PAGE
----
Mo Ibrahim Group Decides Not to Award African Prize

Billionaire Mo Ibrahim
Billionaire Mo Ibrahim speaks during the annual meeting of the Clinton Global Initiative in New York, on Sept. 24, 2013. The London-based Mo Ibrahim Foundation was started in 2006 by Ibrahim, who founded the telecommunications company Celtel International BV. Photographer: Jin Lee/Bloomberg

The Mo Ibrahim Foundation decided not to award an African leadership prize for the second straight year and said most nations on the continent are failing to match developmental gains with improved security.

The decision not to pick a winner of the $5 million prize was taken by a seven-member panel headed by former Tanzanian Prime Minister Salim Ahmed Salim, according to an e-mailed statement today. Previous winners include former presidents Joaquim Chissano of Mozambique and Festus Mogae of Botswana.

While 46 of 52 African countries improved their scores on the Ibrahim Index of African Governance since 2000, 20 advanced when it came to safety and upholding the rule of law, according to the annual assessment. The London-based foundation was started in 2006 by Mo Ibrahim, 67, the billionaire founder of telecommunications company Celtel International BV.

“The findings highlight widespread improvements across the continent,” Ibrahim wrote in a forward to the report. “Average scores in the safety and rule of law category have declined. If this deterioration is not turned around it could signal an era where, despite fewer regional conflicts, we will see an increase in domestic social unrest.”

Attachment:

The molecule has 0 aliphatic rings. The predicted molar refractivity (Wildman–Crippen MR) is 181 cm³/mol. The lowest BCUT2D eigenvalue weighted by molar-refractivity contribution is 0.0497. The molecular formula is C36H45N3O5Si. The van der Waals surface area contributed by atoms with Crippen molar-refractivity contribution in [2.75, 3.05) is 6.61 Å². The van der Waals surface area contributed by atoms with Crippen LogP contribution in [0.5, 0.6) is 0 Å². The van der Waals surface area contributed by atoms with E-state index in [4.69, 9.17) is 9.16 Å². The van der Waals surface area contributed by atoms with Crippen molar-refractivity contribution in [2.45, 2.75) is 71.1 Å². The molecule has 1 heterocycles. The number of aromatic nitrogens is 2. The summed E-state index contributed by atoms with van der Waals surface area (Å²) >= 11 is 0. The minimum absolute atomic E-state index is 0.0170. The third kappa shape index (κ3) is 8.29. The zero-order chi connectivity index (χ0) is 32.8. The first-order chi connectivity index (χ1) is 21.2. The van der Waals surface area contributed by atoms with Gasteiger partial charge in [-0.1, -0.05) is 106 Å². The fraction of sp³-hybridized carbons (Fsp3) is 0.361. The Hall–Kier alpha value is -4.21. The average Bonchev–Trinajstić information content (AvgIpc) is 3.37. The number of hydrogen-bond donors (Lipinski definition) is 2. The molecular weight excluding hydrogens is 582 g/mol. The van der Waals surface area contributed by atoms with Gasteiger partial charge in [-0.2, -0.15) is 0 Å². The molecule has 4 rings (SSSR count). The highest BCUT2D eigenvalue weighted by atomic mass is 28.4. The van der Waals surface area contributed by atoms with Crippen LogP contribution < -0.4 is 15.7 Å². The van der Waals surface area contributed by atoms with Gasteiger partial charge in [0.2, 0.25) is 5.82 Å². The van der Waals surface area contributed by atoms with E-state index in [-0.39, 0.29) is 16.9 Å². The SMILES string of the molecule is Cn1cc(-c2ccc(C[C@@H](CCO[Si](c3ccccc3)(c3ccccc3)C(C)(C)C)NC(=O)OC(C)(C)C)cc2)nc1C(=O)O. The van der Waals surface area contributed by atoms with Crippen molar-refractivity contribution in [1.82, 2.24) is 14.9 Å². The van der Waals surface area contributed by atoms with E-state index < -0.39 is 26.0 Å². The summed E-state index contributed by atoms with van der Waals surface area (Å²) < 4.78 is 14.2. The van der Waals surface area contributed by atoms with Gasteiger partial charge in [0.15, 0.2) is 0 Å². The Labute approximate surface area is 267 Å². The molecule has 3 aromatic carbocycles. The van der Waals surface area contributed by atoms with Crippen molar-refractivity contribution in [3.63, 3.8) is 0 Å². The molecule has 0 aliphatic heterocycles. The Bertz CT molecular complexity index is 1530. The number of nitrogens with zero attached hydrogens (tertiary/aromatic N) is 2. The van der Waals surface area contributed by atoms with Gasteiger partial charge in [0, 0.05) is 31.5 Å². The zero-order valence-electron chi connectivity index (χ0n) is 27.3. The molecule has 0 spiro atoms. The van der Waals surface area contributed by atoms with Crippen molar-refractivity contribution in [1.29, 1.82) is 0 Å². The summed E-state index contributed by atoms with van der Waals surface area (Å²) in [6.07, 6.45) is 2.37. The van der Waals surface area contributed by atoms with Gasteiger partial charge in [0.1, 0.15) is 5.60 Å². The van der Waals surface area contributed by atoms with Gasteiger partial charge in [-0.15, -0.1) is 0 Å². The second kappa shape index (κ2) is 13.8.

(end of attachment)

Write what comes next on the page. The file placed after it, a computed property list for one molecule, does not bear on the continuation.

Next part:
Mauritius retained its position as Africa’s best-governed country in the index, which measures performance for 2012. Botswana was second, followed by Cape Verde, Seychelles and South Africa. Somalia scored the lowest, followed by the Democratic Republic of Congo, Eritrea, the Central African Republic and Chad. Ninety-four percent of people in Africa now live in a country that has demonstrated overall governance improvement since 2000, Ibrahim said.

Declining Safety

The assessment, released for the seventh consecutive year, uses data from 32 independent, external sources to gauge factors including the extent to which human rights and economic stability are upheld.

Africa-focused funds are increasingly incorporating the assessment into their investment decision-making process, as evidenced by its inclusion in Barclays Plc’s latest emerging markets focus report, Elizabeth McGrath, the index’s director, said by phone from London.

Eighteen countries were accorded their best-ever index score for overall governance last year, with Liberia, Angola and Sierra Leone posting the biggest improvements. Conditions deteriorated most in Madagascar, Eritrea and Guinea Bissau.

A measure of human development on the continent rose an average 10.2 index points, while a gauge of sustainable economic opportunities gained 5.6 points and one for participation and human rights advanced 3.2 points. The measure for safety and the rule of law slid 1.1 points.


Countries have become increasingly interested in their rankings, with officials from Rwanda, Senegal and Djibouti approaching the foundation to get a better understanding of how they can utilize the index in their decision-making, Sophie Masipa, the foundation’s head of communications, said by phone from London.

Sudanese-born Ibrahim started Celtel in 1998 and built it into Africa’s third-largest mobile phone company. Zain, Kuwait’s largest mobile-phone provider, previously known as Mobile Telecommunications Co., bought 85 percent of Celtel for $3.4 billion in 2005.

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